at first it was quite nice to see them.
People in Vietnam really DO
wear those hats, it is not simply a stereotype used for the tourists'
benefits. However, we soon learnt to avoid 'pineapple' ladies who
tried to put their basket on your shoulder so that you could take a
photo and then pay them for the privalege. I really dislike that
about vendors here and in China, they have no qualms about touching
you, grabbing your arms, stroking your shoulder, *shudder* although
the whizzened old lady who hit me with her hat as I walked past and
didn't put money in it did make me laugh, sort of.
has such a lot of 'recent history', so we were really interested to
go to the prison, or the 'Hanoi Hilton' as it was jokingly refered to
by American POWs.
The prison was originally built by the French to
house Vietnamese revolutionaries who had plans to overthrow them.
This was what much of the exhibits were about, and it was in parts
quite graphic. The way they were treated was appauling, and models of
Vietnamese prisoners had been set up in eerie looking poses so that
you could visualise the setting. The latter half of the exhibition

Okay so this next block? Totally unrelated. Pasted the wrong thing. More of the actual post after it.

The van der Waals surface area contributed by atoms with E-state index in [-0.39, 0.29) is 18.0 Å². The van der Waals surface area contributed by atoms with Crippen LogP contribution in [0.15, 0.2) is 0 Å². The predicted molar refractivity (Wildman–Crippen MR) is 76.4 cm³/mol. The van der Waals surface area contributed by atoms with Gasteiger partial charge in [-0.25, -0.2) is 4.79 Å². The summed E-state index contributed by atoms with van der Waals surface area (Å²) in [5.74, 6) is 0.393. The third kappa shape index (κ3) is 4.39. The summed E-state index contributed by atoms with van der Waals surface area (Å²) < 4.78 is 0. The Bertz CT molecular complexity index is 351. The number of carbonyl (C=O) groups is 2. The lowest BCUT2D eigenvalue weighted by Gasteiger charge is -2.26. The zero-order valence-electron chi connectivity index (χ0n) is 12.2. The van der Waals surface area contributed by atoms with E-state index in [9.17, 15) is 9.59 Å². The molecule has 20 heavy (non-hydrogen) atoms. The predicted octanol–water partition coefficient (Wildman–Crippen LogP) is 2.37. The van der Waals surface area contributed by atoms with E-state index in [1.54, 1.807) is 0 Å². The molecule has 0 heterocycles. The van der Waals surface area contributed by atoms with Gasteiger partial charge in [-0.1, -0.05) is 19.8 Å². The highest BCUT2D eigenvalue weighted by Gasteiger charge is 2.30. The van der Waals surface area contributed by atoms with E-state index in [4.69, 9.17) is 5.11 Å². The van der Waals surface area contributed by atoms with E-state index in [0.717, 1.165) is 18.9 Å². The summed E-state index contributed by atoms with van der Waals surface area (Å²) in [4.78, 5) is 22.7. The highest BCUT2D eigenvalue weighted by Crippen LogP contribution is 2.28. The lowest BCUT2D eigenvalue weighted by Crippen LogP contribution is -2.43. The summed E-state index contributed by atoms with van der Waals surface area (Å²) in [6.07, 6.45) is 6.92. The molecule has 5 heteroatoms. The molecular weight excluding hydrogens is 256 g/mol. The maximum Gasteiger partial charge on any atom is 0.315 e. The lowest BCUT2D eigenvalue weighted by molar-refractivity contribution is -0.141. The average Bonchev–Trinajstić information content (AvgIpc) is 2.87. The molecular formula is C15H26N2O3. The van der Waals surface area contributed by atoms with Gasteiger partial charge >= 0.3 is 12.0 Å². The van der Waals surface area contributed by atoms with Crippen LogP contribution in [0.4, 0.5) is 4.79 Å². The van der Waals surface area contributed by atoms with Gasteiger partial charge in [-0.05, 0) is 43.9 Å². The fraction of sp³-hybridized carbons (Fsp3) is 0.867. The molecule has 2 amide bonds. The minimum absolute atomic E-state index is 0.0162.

was related to the Vietnam War (or American War as it was known),
where the prison was used to hold American pilots who had been gunned
down. The Vietnam War is really not my field of expertise, but when
they showed photos of happy US soldiers playing table tennis and
having a dance to some music, accompanied by information boards about
how well they were treated and how everyone was one big happy family,
I did think they might have bent the truth JUST a little. A big fuss
was made about how US senator John McCain was held there, and they
even had apparent photos of him being 'rescued' by the Vietnamese in
the sea, and his army suit on display.
Want a hat?? Yes we bought one, not from him though!
It was all a bit weird and
resulted in Sarah and Lisa having a VERY long winded debate about
human nature and all things philosophical, during which I soothed
myself with happy hour beers.